A natural history of melanoma: serial gene expression analysis

Ena Wang and Francesco Marincola propose a novel strategy whereby tumor-host interactions are studied within the melanoma microenvironment by serial gene expression analysis. Methodological constraints and ways to circumvent them are discussed. This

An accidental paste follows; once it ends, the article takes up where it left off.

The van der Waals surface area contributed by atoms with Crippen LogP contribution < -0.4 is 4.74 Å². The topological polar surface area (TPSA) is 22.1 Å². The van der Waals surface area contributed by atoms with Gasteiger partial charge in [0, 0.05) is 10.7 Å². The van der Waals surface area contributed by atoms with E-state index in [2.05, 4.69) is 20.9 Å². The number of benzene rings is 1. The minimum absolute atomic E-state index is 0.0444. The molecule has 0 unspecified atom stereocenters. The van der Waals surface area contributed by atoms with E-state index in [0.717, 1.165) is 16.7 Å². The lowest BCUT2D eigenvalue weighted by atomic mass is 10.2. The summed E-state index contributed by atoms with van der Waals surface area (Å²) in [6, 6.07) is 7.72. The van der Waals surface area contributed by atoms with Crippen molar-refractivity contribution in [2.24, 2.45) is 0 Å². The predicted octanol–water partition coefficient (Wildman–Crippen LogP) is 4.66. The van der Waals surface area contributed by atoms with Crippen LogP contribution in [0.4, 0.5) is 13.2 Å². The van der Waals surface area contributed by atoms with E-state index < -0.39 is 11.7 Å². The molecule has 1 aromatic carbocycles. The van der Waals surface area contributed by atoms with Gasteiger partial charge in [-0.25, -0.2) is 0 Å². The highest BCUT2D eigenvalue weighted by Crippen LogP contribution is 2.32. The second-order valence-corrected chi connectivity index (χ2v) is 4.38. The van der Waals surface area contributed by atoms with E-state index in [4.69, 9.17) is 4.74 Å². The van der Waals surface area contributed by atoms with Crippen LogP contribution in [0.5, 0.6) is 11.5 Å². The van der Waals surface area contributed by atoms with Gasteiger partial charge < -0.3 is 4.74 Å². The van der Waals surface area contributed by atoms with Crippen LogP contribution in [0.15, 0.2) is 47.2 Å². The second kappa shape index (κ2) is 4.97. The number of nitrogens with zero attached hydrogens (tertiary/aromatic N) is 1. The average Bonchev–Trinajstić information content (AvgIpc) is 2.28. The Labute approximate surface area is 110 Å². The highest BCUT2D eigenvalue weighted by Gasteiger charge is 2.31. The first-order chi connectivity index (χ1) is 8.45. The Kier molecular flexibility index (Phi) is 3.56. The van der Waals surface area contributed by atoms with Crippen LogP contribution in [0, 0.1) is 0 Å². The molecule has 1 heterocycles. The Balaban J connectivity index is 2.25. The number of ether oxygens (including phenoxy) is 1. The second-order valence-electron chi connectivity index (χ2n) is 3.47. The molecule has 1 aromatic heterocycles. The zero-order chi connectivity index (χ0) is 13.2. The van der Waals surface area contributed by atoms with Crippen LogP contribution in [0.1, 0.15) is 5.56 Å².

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  34 Michetti, P. et al. (1999) Oral immunization with urease and Escherichiacoli heat-labile enterotoxin is safe and immunogenic in  Helicobacter  pylori -infected adults. Gastroenterology 116, 804–812 35 Dickinson, B.L. and Clements, J.D. (1995) Dissociation of Escherichiacoli heat-labile enterotoxin adjuvanticity from ADP-ribosyltransferase activity. Infect. Immun. 63, 1617–1623 36 Kim, S.Y. et al. (1999) Oral immunization with  Helicobacter pylori -loaded poly( D  , L -lactide-co-glycolide) nanoparticles.  Helicobacter 4, 33–39 37 Hasan, U.A. et al. (1999) Nucleic acid immunization: concepts andtechniques associated with third generation vaccines.  J. Immunol. Methods 229, 1–22 38 Davis, H.L. (1997) Plasmid DNA expression systems for the purposeof immunization. Curr. Opin. Biotechnol. 8, 635–640 39 Mitchell, H.M. et al. (1992) Epidemiology of  Helicobacter pylori inSouthern China – identification of early childhood as the criticalperiod for acquisition.  J. Infect. 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(1999) Genomic sequence comparison of two unrelatedisolates of the human gastric pathogen  Helicobacter pylori. Nature 397, 176–180 47  Johnston, S.A. and Barry, M.A. (1997) Genetic to genomic vaccination. Vaccine 15, 808–809 48 Dorrell, N. and Wren, B.W. (1998) From genes to genome biology: a new era in  Helicobacter pylori research. Gut 42, 451–453 eturning hope to a patientwith widespread cancer byinducing tumor rejectionwith immune manipulation isthe goal of many clinicians. However, themolecular events that regulate this relativelyrare occurrence remain elusive. Never-theless, the past three years have witnesseda remarkable breakthrough in the under-standing of the molecular interactions be-tween a tumor and its host: it has beenshown that the immune system naturallymounts humoral and cellular responsesagainst tumor antigens (TAs) expressed byautologous cancer cells 1–3 . Most of these TAsare products of non-mutated genes encodingintracellular proteins that are expressed by cancers from differentpatients 1,2 . Thus, interest in cellular immune responses against these‘shared’ TAs has triggered enthusiasm for the development of immunizations with T-cell epitopes that might benefit a broadpatient population 4 .Despite these advances, progress in the understanding of tumor–host interactions has led to only modest clinical improve-ment. Tumor regression remains capricious and the reason for oc-currence elusive. In particular, vaccination trials have revealed dis-crepancies between efficacy in eliciting T-cell responses and limitedclinical success 4,5 . A review of the literaturedemonstrates an extensive and ever-grow-ing number of hypotheses that explain theerratic behavior of human cancers 6 .Experience has shown that predictions basedon pre-clinical models, although conceptu-ally useful, frequently deviate from the be-havior of human disease. Such models arefacilitated both by the genetic identity of ani-mals and diseases, and the rigorous experi-mental conditions that can be applied. Bycontrast, humans are genetically polymor-phic, their diseases are heterogeneous incause, anatomical srcin and phenotype, andtreatments are often modified according toclinical, practical and/or ethical considera-tions. Indeed, the unpredictability of human cancer depends on theheterogeneity of both host and tumor, and significantly hinders ourunderstanding of tumor rejection.Here, an alternative strategy is proposed for the study of tumor–host interactions in melanoma, based on fine-needle aspi-rates (FNAs) and serial gene expression analysis. This approach per-mits repeated analysis of a tumor over time and limits the experi-mental noise created by tumor–host heterogeneity. It might,therefore, be possible to correlate the molecular basis of tumorregression with the host response to immune manipulation. VIEWPOINT IMMUNOLOGYTODAY 0167-5699/00/$ – see front matter © 2000 Elsevier Science Ltd. All rights reserved. PII:S0167-5699(00)01724-2 DECEMBER2000 Vol.21 No.12 619 DECEMBER2000 A natural history of melanoma: serial geneexpression analysis Ena Wang and Francesco M. Marincola Ena Wang and Francesco Marincola propose a novel strategy wherebytumor–host interactions are studiedwithin the melanomamicroenvironment by serial geneexpression analysis. Methodologicalconstraints and ways to circumventthem are discussed. This approachmight improve our understanding of the molecular basis of tumorregression in response to immunemanipulation. R  The multiple ways to tumor tolerance It has been suggested that inadequate and/or variable immune re-sponses might explain tumor persistence 7–10 . However, TA-specificcytotoxic T lymphocytes (CTLs) can easily be identified in patientswith cancer 11 , and immunization with TA-derived epitopes ap-pearsto benefit rather than hamper immune competence 4,5 .Althoughlocalization of tumor-infiltrating lymphocytes (TILs) at the tumorsite is a prerequisite for a clinical response, it does not seem suf-ficient, as it is not always followed by tumor regression 12 . In ad-dition, the observation of ‘mixed responses’ (characterized by diver-gent behavior of synchronous metastases in response to therapy)points to the importance of factors within the tumor microenviron-ment. For this reason, it is of interest to develop strategies to moni-tor tumor–host interactions within the tumor microenvironmentitself.Such an approach is still complicated by variables associated withhuman polymorphism and tumor heterogeneity. The human leuko-cyte antigen (HLA) molecules that present T-cell epitopes are themost polymorphic structures of the human genome. In addition, thenumber of TAs and T-cell epitopes associated with different HLAclass I alleles is increasing exponentially 6 . In contrast to the pluri-potentiality of tumor–T-cell interactions, HLA–epitope associationsfor the determination of antigenic potential are extremely stringent 13 .Thus, in a given patient, the wealth of the immune response towardsa TA is restricted by (1) its expression level, (2) the subject’s HLAphenotype and (3) the level of HLA expressed by tumor cells 6 . It isreasonable to suggest that each cancer patient represents an inde-pendent immunological entity: different metastases from the samepatient may be separate biological entities, as the phenotype of syn-chronous lesions can be quite different 14 . By tailoring the comparisonof tumor–host interactions to each lesion, direct conclusions can bemade independently of assumptions extrapolated by analogy toother lesions. Dealing with human polymorphism and theheterogeneity of human diseases The use of immunohistochemical (IHC) or molecular analysis of sur-gically removed tumors to characterize tumor–host interactions islimited by the inability to perform functional studies. Similarly, theutilization of cells freshly isolated by in vitro digestion of tumors forfunctional studies is limited by contamination with different celltypes, which confounds quantitative estimates. Although the expan-sion of TIL/tumor-cell pairs from excised tumors has provided an el-egant model for the in vitro characterization of tumor–CTL inter-actions 15 , such characterizations are not necessarily representative of  in vivo conditions.Most importantly, analysis of excised tumor speci-mens yields static information about a disease characterized by ex-treme genetic instability, and the natural course of the removedtumor cannot be studied.Tumor–T-cell interactions could be better studied by followingthe progression of events occurring within the same lesion by re-peated FNAs obtained at time points most relevant to the natural his-tory of the disease (Box 1). In particular, the combination of serialanalysis of a single lesion, which limits the experimental noise cre-ated by tumor heterogeneity, and the monitoring of epitope-specificvaccines restricted to a single TA–HLA allele combination, providesthe unprecedented opportunity to dissect the molecular componentsof tumor–host interactions efficiently. Melanoma and serial gene expression analysis oftumor–host interactions Focusing on treatments restricted to a single allele–epitope combi-nation and studying a single lesion should improve our under-standing of tumor–host interactions. However, several questionsneed to be addressed relating to the genetic profile of cancer cellsand/or the presence and status of activation of immune regulatorycells. Comparison of pre- and post-treatment FNAs has indicatedloss of expression of the TA targeted by the vaccination in a meta-stasis that recurred after initial regression 16 . Expansion of TILs fromthe FNA of this recurring lesion demonstrated a functional dissoci-ation between the immune response at the tumor site and that ob-served systemically, and identified a new cryptic epitope of theMAGE-12 protein whose expression had persisted. Expansion of TIL/tumor-cell pairs from repeated FNAs of single lesions in pa-tients undergoing epitope-specific vaccination demonstrated thatvaccine-elicited T cells can be expanded more readily frommelanoma metastases after treatment, suggesting localization of theeffects of the vaccine at the tumor site 17 . In an effort to obtain infor-mation relevant to the natural history of melanoma, with less laborintensity and more flexibility, serial gene expression analysis was as-sessed from RNA obtained directly from FNAs. This was achieved by quantitative real-time polymerase chain reaction (qRT-PCR) of  VIEWPOINT IMMUNOLOGYTODAY 620Vol.21 No.12 DECEMBER2000 Box 1. Strategies for studying the tumor microenvironment Excisional biopsies a Provides good quantity of material for studyPreserves structural informationDoes not allow serial sampling of the same lesionDoes not allow prospective assessment of the natural history of a given lesion Expansion of tumor/T-cell pairs Allows functional studiesIs not necessarily representative of in vivo conditions Fine-needle aspirates a Provides limited quantity of material for studyDoes not preserve structural informationAllows sampling of the same lesionAllows prospective assessment of the natural history of a givenlesion a Functional information might be obtained with the following new technol-ogies: quantitative real-time polymerase chain reaction (qRT-PCR); intra-cellular fluorescence-activated cell sorter (FACS); human leukocyte antigen(HLA)–epitope tetrameric complexes; microarray analysis.  interferon  (IFN-  ) and/or other cytokinesin pre- and post-vaccination FNAs. Enhance-ment of IFN-  expression was noted aftertreatment in lesions that maintained expres-sion of the targeted TA (Ref.18). Since noneof the lesions responded to treatment, thisstudy excluded lack of tumor localizationand loss of TAs as factors hindering vaccineeffectiveness.Although conceptually demonstratingthe utility of FNAs, these studies were moreeffective at excluding hypotheses that ex-plain tumor escape than at identifying newones. Furthermore, no regressing lesionswere studied because the complexity of themethods restricted the chance of identifyingthese relatively rare events by limiting thenumber of samples that could be studied.Finally, few hypotheses could be studiedowing to the limited amount of RNA obtain-able with FNAs (median yield of approxi-mately 2  g of total RNA). In fact, the smallamount of material available from FNAscould be more valuable when more genes are capable of being studied with the samesmall amount of material.Thus, we con-cluded that a preferred strategy would alloweasy and extensive collection of materialfrom clinical samples to be retrospectivelyfollowed according to clinical relevance (i.e. responding versus non-responding lesions) and to be studied with high-throughputtechnology (Fig. 1).The conservation of FNA material as a future source of RNA is asimple, short, inexpensive procedure that allows the collection of large archives of potentially relevant clinical specimens. Using thisapproach, pre-treatment FNA material from lesions that eventuallydid or did not respond to vaccine-based treatment were gatheredand studied by qRT-PCR for expression of genes potentially relatedto TAs, immunosuppressive cytokines or cell-cycle regulators. In thispivotal study, technological limitations allowed the analysis of ex-pression of only 20–30 genes that did not have predictive signifi-cance (E. Wang and F.M. Marincola, unpublished), leaving an openquestion about the remaining overwhelming number of factors thatcould influence tumor behavior 6 . New techniques for analyzing tumor–host interactions The completion of the Human Genome Project presents the oppor-tunity to expand the frontiers of gene expression analysis to the out-most boundaries of functional genomics 19 . A global view of biologi-cal processes could theoretically be achieved by simultaneouslymonitoring the expression of all human genes using microarray tech-nology 20 . This new approach has been compared with the impact of the discovery of the periodic table on chemistry 21 . Patterns of geneexpression in cancer cell lines 22 , excised surgical specimens 23,24 andother cancerous tissues 25 have been described using this strategy.Although the full genome map is orders of magnitude larger than theperiodic table, powerful statistical methods and supportive softwarehave identified patterns of gene expression and derived functionalassumptions from such extensive information 22,26 . As predicted byLander 21 , global patterns of gene expression may classify tumors ac-cording to differential prognostic or biological behavior 24,25,27 .Furthermore, clustering algorithms can identify discrete expressionpatterns within a complex mixture of cell types, such as cancer fromstromal or circulating cells 24 . Finally, as suggested by Brown andBotstein 28 , the tight correlation existing between the function of agene product and its expression pattern provides a compellingreason for a genome-wide formulation of scientific hypotheses.The ex vivo analysis of tissue samples using cDNA microarraytechnology has been, to various degrees, limited by the amount of RNA necessary for conventional cDNA microarrays [50–200  g of total RNA and 2–5  g poly(A)-RNA] 29 . Duggan et al . calculated thatthe minimal amount of cellular material sufficient for conventionalmicroarray analysis is in the range 10 6 –10 7 cells 29 . This number of cells is easily obtainable from cell cultures or clinical biopsies but isabove, or just at the limit of, the yield from histological samples (e.g.via FNAs or micro-dissection) or material from developmental stud-ies. To broaden the use of cDNA microarrays to experimental con-ditions in which source material is the limiting factor, some methods VIEWPOINT IMMUNOLOGYTODAY Vol.21No.12 621 DECEMBER2000 Fig. 1. Suggested strategy for the collection of large libraries of relevant clinical samples with mini-mum cost and effort. The FNA sample is analyzed by IHC to ensure that adequate material is obtained.Cells from the aspirate are cultured in the presence or absence of IL-2 to develop TIL/tumor-cell pairs,and the majority of the specimen is simply frozen. Because of the relatively low incidence of clinicalresponses, it is expected that a large number of samples need to be collected to identify the few clearlyresponding lesions. These few clinically relevant samples and appropriate controls can then be processed further in gene expression analysis studies. Abbreviations: aRNA, anti-sense RNA; FNA, fine-needle aspirate; IHC, immunohistochemistry; IL-2, interleukin 2; qRT-PCR, quantitative real-time polymerase chain reaction; TIL, tumor-infiltrating lymphocyte. Immunology Today  PCRcDNA micro-arrayqRT-PCRaRNASample selection according to clinical relevanceIHCSnap freezeCulture with IL-2FNAFNATimeUnchangedChanged because of genetic instabilityChanged because of immune selectionChanged because of immune regulation Gene expression:  aim to reduce the detection limits by intensifying the fluorescentsignal, while other methods aim to amplify starting poly(A)-RNA or cDNA and maintain the relative expression of each transcriptpopulation. We devised a procedure that allows 10 5 -fold enrichmentof limiting amounts of source RNA by combining anti-sense RNA(aRNA) amplification with template-switching effect (ClontechLabs, Palo Alto, CA) to generate full-length double-stranded cDNAfor the first round of amplification 30 (for details, see Fig. 2 legend).We have recently described the quantitative comparison of linearityand reproducibility of this method in relation to total RNA orpoly(A)-RNA-based arrays 30 . Grading by ‘hierarchical clusteringdiscrimination logic’ demonstrated the high fidelity of this techniqueand suggested that aRNA-based gene expression patterns maintainlinearity and reproducibility equal to total-RNA- or poly(A)-RNA- based arrays. This technique opens the utilization of cDNA micro-arrays to the analysis of the gene profile in samples obtained fromFNAs or micro-dissection specimens. It is now possible to amplify amedian of 80  g aRNA per FNA, which is sufficient for conven-tional-sized cDNA microarrays utilizing 2  g of pure transcript(Fig.3). Thus, it is now feasible to analyze global gene expressionprofiles in samples from FNAs throughout the natural history of atumor, and/or in response to treatment. Conclusion It is hoped that the combination of serial sampling of the same lesionwith high-throughput methods of analysis will expedite under-standing of the molecular basis of tumor regression in response toimmune manipulation. With this strategy, genetic and/or immuno-logical variability of tumors can be documented. Furthermore, retro-spective correlation of gene expression profiles with the clinical out-come of individual lesions might ultimately yield a global theoryexplaining tumor tolerance in humans and, perhaps, suggest waysto circumvent it. We thank C. Fox, D. Kedes and E. Marincola for helpful discussion of the manuscript. Ena Wang  and  Francesco Marincola (marincola@nih.gov) are at theSurgery Branch, and  Francesco Marincola is also at the Dept of Transfusion Medicine, Clinical Center, National Cancer Institute, NationalInstitutes of Health, Bethesda, MD 20892-1502, USA. References 1 Boon, T. et al. (1997) Tumor antigens recognized by T cells . Immunol.Today 18, 267–268 2 Rosenberg, S.A. (1997) Cancer vaccines based on the identification ofgenes encoding cancer regression antigens. Immunol. Today 18, 175–182 3 Old, L.J. and Chen, Y.T. (1998) New paths in human cancer serology.  J. Exp. Med. 187, 1163–1167 4 Rosenberg, S.A. et al . (1998) Immunologic and therapeutic evaluationof a synthetic tumor associated peptide vaccine for the treatment ofpatients with metastatic melanoma. Nat. Med. 4, 321–327 5 Cormier, J.N. et al. (1997) Enhancement of cellular immunity inmelanoma patients immunized with a peptide from MART-1/MelanA. Cancer J. Sci. Am. 3, 37–44 6 Marincola, F.M. et al . (2000) Escape of human solid tumors from T cellrecognition: molecular mechanisms and functional significance.  Adv.Immunol. 74, 181–273 VIEWPOINT IMMUNOLOGYTODAY 622Vol.21 No.12 DECEMBER2000 Fig. 2. Target preparation method combining template switching and in vitro transcription. The template-switching (TS) effect was applied at the end of reverse transcription (RT) to generate full-length double-stranded (ds) cDNAduring the first round of amplification. The use of the TS effect enriches for full-length transcripts and could also be utilized for the second round of ampli- fication, although this modification has not been tested as yet. When RT reachesthe 5’ end of the mRNA, the terminal transferase activity of RTase results inthe addition of a few dC residues to the cDNA. The TS primer containing threedG residues at the 3   end anneals at 42 o C to the dC string, producing a shortsegment of cDNA duplex. After RNase treatment (with Escherichia coli RNase H), the TS primer initiates ds cDNA synthesis at 75 o C under Advantage cDNA Polymerase (Clontech, Palo Alto, CA, USA), which opti-mizes the amplification of large DNA fragments. This ds cDNA is then used asa template for in vitro transcription. The ds cDNA synthesis in the secondround of amplification is started with random hexamers (dN6) and oligo dT-T7(for details see Ref. 30). Abbreviations: N, unspecified number of RNA copiesobtained with the sequence; 15, number of Ts in the discussed sequence. Immunology Today  AAAAAA(N)AAAAAA(N)TTTTT(15)-T7 -5 ′ AAAAAA(N)TTTTT(15)-T7 -5 ′ RT E.coli   RNase H TTTTT(15)-T7-5 ′ G G G  CCCTS primerGGGCCCGGGAdvantage cDNA PolymeraseCCCTSGGGCCCTTTTT (15)-T7-5 ′ cDNAmRNAds cDNAUUUUU(15)T7 RNA PolymeraseaRNAExtendedcDNAUUUUU(15)RTdAdAdA(15) E.coli   RNaseH dAdAdA(15)Advantage cDNA PolymeraseT7 RNA PolymerasedN6dAdAdA(15)dAdAdA(15) (a)  First-round amplification (b)  Second-round amplification N copy of aRNAdAdAdA(15)-T7-3 ′ dAdAdA(15)-T7-3 ′ TTTTTT(15)- T7-5 ′ UUUUUTTTTT(15)T7-5 ′  7 Toes, R.E. et al. (1997) Activation or frustration of anti-tumor responsesby T-cell-based immune modulation. Semin. Immunol. 9, 323–327 8 Lee, P.P. et al. (1999) Characterization of circulating T cells specific fortumor-associated antigens in melanoma patients. Nat. Med. 5, 677–685 9 Fuchs, E.J. and Matzinger, P. (1996) Is cancer dangerous to the immunesystem? Semin. Immunol. 8, 271–280 10 Ochsenbein, A.F. et al . (1999) Immune surveillance against a solidtumor fails because of immunological ignorance. Proc. Natl. Acad. Sci.U. S. A. 96, 2233–2238 11 Marincola, F.M. et al. (1996) Differential anti-MART-1/MelanA CTLactivity in peripheral blood of HLA-A2 melanoma patients incomparison to healthy donors: evidence for in vivo priming by tumor cells.  J. Immunother. 19, 266–277 12 Pockaj, B.A. et al . (1994) Localization of 111indium-labeled tumorinfiltrating lymphocytes to tumor in patients receiving adoptiveimmunotherapy. Augmentation with cyclophosphamide andcorrelation with response. Cancer 73, 1731–1737 13 Bettinotti, M.P. et al. (1998) Stringent allele/epitope requirements forMART-1/Melan A immunodominance: implications for peptide-basedimmunotherapy.  J. Immunol. 161, 877–889 14 Cormier, J.N. et al. (1998) Heterogeneous expression of melanoma-associated antigens (MAA) and HLA-A2 in metastatic melanoma in vivo . Int. J. Cancer 75, 517–524 15 Pandolfi, F. et al. (1991) Expression of HLA-A2 antigen in humanmelanoma cell lines and its role in T-cell recognition. Cancer Res. 51,3164–3170 16 Panelli, M.C. et al. (2000) Identification of a tumor infiltrating lymphocyte recognizing MAGE-12 in a melanoma metastasis withdecreased expression of melanoma differentiation antigens.  J. Immunol. 164, 4382–4392 17 Panelli, M.C. et al. (2000) Expansion of tumor/T cell pairs from fineneedle aspirates (FNA) of melanoma metastases.  J. Immunol. 164,495–504 18 Kammula, U.S. et al. (1999) Functional analysis of antigen-specific Tlymphocytes by serial measurement of gene expression in peripheralblood mononuclear cells and tumor specimens.  J. Immunol . 163,6867–6879 19 Hieter, P. and Boguski, M. (1997) Functional genomics: it’s all how youread it. Science 278, 601–602 20 Schena, M. et al. (1995) Quantitative monitoring of gene expressionpatterns with a complementary DNA microarray. Science 270, 467–470 21 Lander, E.S. (1996) The new genomics: global view of biology. Science 274, 536–539 22 Derisi, J. et al. (1996) Use of cDNA microarray to analyse geneexpression patterns in human cancer. Nat. Genet. 14, 457–460 23 Perou, C.M. et al. (1999) Distinctive gene expression patterns in humanmammary epithelial cells and breast cancers. Proc. Natl. Acad. Sci. U. S. A. 96, 9212–9217 24 Bittner, M. et al. (2000) Molecular classification of cutaneous malignantmelanoma by gene expression: shifting from a continuous spectrumto distinct biologic entities. Nature 406, 536–540 25 Alizadeh, A.A. et al. (2000) Distinct types of diffuse large B-cell lymphoma identified by gene expression profiling. Nature 403, 467–578 26 Eisen, M.B. et al . (1998) Cluster analysis and display of genome-wideexpression patterns. Proc. Natl. Acad. Sci. U. S. A. 95, 14863–14868 27 Coller, H.A. et al. (2000) Expression analysis with oligonucleotidemicroarrays reveals that MYC regulates genes involved in growth, cellcycle, signaling and adhesion. Proc. Natl. Acad. Sci. U. S. A. 97, 3260–3265 28 Brown, P.O. and Botstein, D. (1999) Exploring the new world of thegenome with DNA microarrays. Nat. Genet. 21, 33–37 29 Duggan, D.J. et al . (1999) Expression profiling using cDNAmicroarrays. Nat. Genet. 21, 10–14 30 Wang, E. et al. (2000) High fidelity mRNA amplification for geneprofiling using cDNA microarrays. Nat. Biotech. 17, 457–459 VIEWPOINT IMMUNOLOGYTODAY Vol.21No.12623 DECEMBER2000 Fig. 3. (a) Scatter plot summarizing fluorescence intensity of fine-needle aspi-rate (FNA)-derived cDNA (3   g) hybridized to an OncoChip microarray 30 .The top plot shows the co-hybridization of Cy5-labeled cDNA (red fluor-escence) from the FNA of a melanoma metastasis (FNA79) with Cy3-labeledcDNA (green fluorescence) from a reference human myeloid leukemia cell line ML-1. The lower plot represents the co-hybridization of the FNA (FNA84) from another patient’s melanoma metastasis. The inserts show amplified sec-tions of the OncoChip with each spot representing a single gene (identical sec-tions are shown for the two FNA samples). In the plot, genes expressed co-ordinately by both melanoma tissue and ML-1 gather close to the linearregression curve. Genes differentially expressed (outliers) are those with fluor-escence biased towards red (expressed preferentially by the melanoma meta-stasis) or towards green (expressed preferentially by ML-1). As can be seen inthe inserts, a very similar pattern of green and red fluorescence is observed foreach individual gene in the two samples. (b) Hierarchical clustering diagramof the data presented in (a). The hierarchical clustering algorithm yields a tableof results in which the expression profiles for various genes are grouped to- gether according to similarities in the overall pattern of expression. The dataare presented graphically as a colored table in which rows represent individual genes and columns represent individual hybridizations (experiments). In thiscase, 467 genes out of 2008 genes present in the array were selected accordingto the following high-stringency parameters: ratio of fluorescence Cy3/Cy5 orCy5/Cy3 had to be equal or above three in at least one of the two experiments.The intensity of fluorescence had to be at least 100 units in both channels (greenand red) unless one of them was equal or above 1000, and the fluorescent spotsize had to be 100 pixels. The columns represent results from hybridizationwith two FNA materials. A very similar pattern between the two samples isnoted with genes differentially expressed by both metastases in comparisonwith ML-1. In spite of the overall similar pattern of expression, differences werenoted in the expression of some genes. It is possible that, among these different patterns of gene expression, the answer(s) to some of the puzzling questionsabout the algorithm governing tumor–host interactions is hiding. Immunology Today  F N A  8  4  F N A 7   9   467 genesThreefold, 1 experimentIntensity 100/1000 Single spot 100 y = 0.688x + 1R2 = 0.235y = 0.4593x + 1R2 = 0.0538Green intensity of ML-1Green intensity of ML-1    R  e   d   i  n   t  e  n  s   i   t  y  o   f   F   N   A   8   4   R  e   d   i  n   t  e  n  s   i   t  y  o   f   F   N   A   7   9 (a)(c)(b) 100000001000000100000100001000100000001000000100000100001000100010000100000100000010000000100010000100000100000010000000